Innovation as part of a wider behavioural syndrome in the guppy: The effect of sex and body size
Journal article, Peer reviewed
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Original versionEthology. 2018, 124 (10), 760-772. 10.1111/eth.12810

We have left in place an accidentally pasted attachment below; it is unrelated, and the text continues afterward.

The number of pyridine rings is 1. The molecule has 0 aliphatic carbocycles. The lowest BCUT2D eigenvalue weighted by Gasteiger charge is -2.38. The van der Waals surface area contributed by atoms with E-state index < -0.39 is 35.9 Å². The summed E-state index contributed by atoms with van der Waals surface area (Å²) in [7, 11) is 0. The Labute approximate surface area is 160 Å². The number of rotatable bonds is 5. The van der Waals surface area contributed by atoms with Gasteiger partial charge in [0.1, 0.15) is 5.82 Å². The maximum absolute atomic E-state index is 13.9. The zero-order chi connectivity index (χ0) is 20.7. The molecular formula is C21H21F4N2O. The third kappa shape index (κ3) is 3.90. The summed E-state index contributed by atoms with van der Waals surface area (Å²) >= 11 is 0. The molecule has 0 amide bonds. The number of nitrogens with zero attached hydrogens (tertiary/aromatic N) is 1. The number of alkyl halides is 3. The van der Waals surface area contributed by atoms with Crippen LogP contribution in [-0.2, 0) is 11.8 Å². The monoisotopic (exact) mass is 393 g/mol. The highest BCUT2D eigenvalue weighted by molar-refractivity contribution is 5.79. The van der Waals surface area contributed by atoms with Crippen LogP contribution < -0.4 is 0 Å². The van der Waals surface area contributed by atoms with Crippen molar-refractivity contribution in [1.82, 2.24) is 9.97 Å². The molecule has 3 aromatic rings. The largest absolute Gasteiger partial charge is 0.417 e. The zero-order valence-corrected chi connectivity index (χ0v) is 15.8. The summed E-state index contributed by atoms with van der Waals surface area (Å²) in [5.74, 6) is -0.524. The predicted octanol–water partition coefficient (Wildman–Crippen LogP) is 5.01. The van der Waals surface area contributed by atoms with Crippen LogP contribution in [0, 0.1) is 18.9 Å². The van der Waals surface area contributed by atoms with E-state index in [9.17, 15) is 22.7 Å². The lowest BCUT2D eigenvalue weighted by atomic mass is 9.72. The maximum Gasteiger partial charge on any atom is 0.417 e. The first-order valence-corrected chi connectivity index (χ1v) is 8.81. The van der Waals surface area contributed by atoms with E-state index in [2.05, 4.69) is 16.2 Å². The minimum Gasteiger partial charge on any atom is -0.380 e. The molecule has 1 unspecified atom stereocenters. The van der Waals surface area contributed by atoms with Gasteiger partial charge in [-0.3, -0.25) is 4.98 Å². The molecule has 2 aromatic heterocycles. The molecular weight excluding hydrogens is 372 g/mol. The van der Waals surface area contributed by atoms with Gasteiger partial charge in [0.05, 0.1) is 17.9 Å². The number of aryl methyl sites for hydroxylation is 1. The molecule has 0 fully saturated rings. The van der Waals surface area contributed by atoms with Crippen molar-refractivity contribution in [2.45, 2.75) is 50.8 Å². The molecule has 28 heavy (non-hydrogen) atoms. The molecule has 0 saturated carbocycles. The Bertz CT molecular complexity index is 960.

Recent work on animal personalities has shown that individuals within populations often differ consistently in various types of behaviour and that many of these behaviours correlate among individuals to form behavioural syndromes. Individuals of certain species have also been shown to differ in their rate of behavioural innovation in arriving at novel solutions to new and existing problems (e.g., mazes, novel foods). Here, we investigate whether behaviours traditionally studied in personality research are correlated with individual rates of innovation as part of a wider behavioural syndrome. Guppies (Poecilia reticulata) of both sexes from three different wild population sources were assessed: (a) exploration of an open area; (b) speed through a three‐dimensional maze; (c) investigation of a novel object; and (d) attraction to a novel food. The covariance structure (syndrome structure) was examined using structural equation modelling. The best model separated behaviours relating to activity in all contexts from rates of exploration/investigation and innovation. Innovative behaviour (utilizing new food and moving through a novel area) in these fish therefore forms part of the same syndrome as the traditional shy‐bold continuum (exploration of an open area and investigation of a novel object) found in many animal personality studies. There were no clear differences in innovation or syndrome structure between the sexes, or between the three different populations. However, body size was implicated as part of the behavioural syndrome structure, and because body size is highly correlated with age in guppies, this suggests that individual behavioural differences in personality/innovation in guppies may largely be driven by developmental state.